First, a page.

Click on the Next button after you have read what it says above, including the part where it reiterates what we said before about the MSRT not being a replacement for your anti-virus.

The Quick scan option works like the quick scanning of your anti-virus. Instead of scanning the whole computer, it scans the places that are most likely to contain malicious software. Most people choose to run the quick scan because running the full scan takes a long time to complete.

If some malicious software is found during a quick scan, it may request that you run a Full scan on the computer. You should always follow the instructions and perform the full scan because it might be necessary before Windows can remove the malicious programs in full, along with all of its files. During the full scan, the MSRT tool scans all fixed and removable drives on the computer—that can take up to several hours, depending on how many drives you have on the computer. It’s also possible for you to skip the quick scan and go straight to he full scan if you prefer.

A Custom scan allows users to chose a particular folder to scan instead of leaving it up to the operating system to chose for you. That said, it does actually still do a quick scan, to begin with, and then once that is done, it’ll do the folder of your choice. To choose your folder for the custom scan, you’ll need to click on the Choose Folder button first before you can click on the Next button at the bottom of the window to begin the scan.

Wait for the progress bar to reach the other side of the window. The scan is still running for as long as the progress bar is still up on the computer’s display.

Once the scan has completed, you’ll get a message letting you know that malicious software was ether found or not found. Click on the Finish button at the bottom when you are ready to close the tool.

It’s also possible to bring up the same MSRT tool by running a command from the Command Prompt. To be able to do that, you need to open the elevated Command Prompt window and then type MRT /F and hit the Enter key on your keyboards.

The MSRT tool then opens up on your computer’s screen once again, and you can start using the tool.

Depending on your computer, you might notice the Malicious Software Removal Tool running when it feels as though your mouse drivers are playing up. Ideally, that doesn’t happen to anyone, and every computer’s hardware is capable of running the tool without anyone ever noticing, but from my own experience that isn’t the case. I have a computer with an i7 processor, which is top of the range, and on occasion when my mouse just isn’t responding as it should be, I open the Task Manager and take a look at what processes are running to work out what is causing the issue. The one thing I have noticed that is using memory during these times is the Malicious Software Removal Tool. The same thing can happen with other programs running in the background as well, say if Windows Defender were to be doing an automatic scan, but apart from those two things, there isn’t much happening in the background. You will sometimes get updates downloading in the background, but those shouldn’t cause any mouse cursor issues. The updates themselves don’t actually install until you try shutting down the computer. It does it then because the updates can require a reboot, so it kills two birds with one stone and finishes updating after you boot the computer back up again.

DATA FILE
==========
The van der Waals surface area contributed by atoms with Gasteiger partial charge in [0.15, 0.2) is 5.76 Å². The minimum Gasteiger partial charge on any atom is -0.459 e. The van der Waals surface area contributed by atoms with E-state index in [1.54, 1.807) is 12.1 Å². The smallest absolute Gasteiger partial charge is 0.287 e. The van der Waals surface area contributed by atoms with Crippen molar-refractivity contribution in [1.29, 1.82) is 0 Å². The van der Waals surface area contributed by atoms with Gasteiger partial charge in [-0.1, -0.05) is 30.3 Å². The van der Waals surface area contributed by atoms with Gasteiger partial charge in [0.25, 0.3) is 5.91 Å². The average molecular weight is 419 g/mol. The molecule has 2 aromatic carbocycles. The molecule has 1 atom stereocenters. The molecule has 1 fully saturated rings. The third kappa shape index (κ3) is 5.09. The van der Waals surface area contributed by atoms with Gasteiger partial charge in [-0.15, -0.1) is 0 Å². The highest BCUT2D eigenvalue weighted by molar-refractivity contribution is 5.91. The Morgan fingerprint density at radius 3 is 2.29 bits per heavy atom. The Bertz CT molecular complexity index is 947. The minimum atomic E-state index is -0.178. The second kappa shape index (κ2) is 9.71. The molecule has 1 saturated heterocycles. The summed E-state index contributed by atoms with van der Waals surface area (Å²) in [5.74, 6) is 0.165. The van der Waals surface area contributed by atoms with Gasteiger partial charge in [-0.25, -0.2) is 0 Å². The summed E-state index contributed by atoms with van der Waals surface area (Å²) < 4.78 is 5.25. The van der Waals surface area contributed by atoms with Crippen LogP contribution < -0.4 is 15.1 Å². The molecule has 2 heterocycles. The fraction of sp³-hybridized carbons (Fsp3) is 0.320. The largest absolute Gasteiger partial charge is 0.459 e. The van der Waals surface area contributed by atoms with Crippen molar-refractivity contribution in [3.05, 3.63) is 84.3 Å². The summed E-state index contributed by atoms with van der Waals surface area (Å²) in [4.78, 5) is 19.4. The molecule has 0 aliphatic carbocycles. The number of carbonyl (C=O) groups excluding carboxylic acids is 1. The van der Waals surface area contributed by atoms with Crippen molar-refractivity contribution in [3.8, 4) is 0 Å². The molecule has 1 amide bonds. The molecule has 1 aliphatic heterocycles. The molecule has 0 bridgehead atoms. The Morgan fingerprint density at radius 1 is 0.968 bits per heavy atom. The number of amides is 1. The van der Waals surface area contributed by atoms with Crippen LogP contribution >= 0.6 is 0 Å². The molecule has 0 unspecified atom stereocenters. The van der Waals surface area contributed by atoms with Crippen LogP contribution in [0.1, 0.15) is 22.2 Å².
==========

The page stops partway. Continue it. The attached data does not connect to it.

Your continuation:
The Malicious Software Removal Tool doesn’t get talked about nearly as much as Windows Defender within circles we’ve been a part of, but it is there and automatically running scans on your computer in the background while you use it. The tool runs probably every month, and checks that no malicious software is installed on your computer, much like Window Defender is scanning in the background and making sure your computer is virus-free. Windows doesn’t show you the results of the scans, so you aren’t always bothered by the software running the scans. Not indicating the results of each scan helps people feel safer online and like there isn’t malicious software out there that you need to worry about. And that’s not a bad strategy by Microsoft: as long as the Windows Defender and MSRT tools are working well, there really isn’t any need for you to worry.

This article was last updated on February 13, 2020.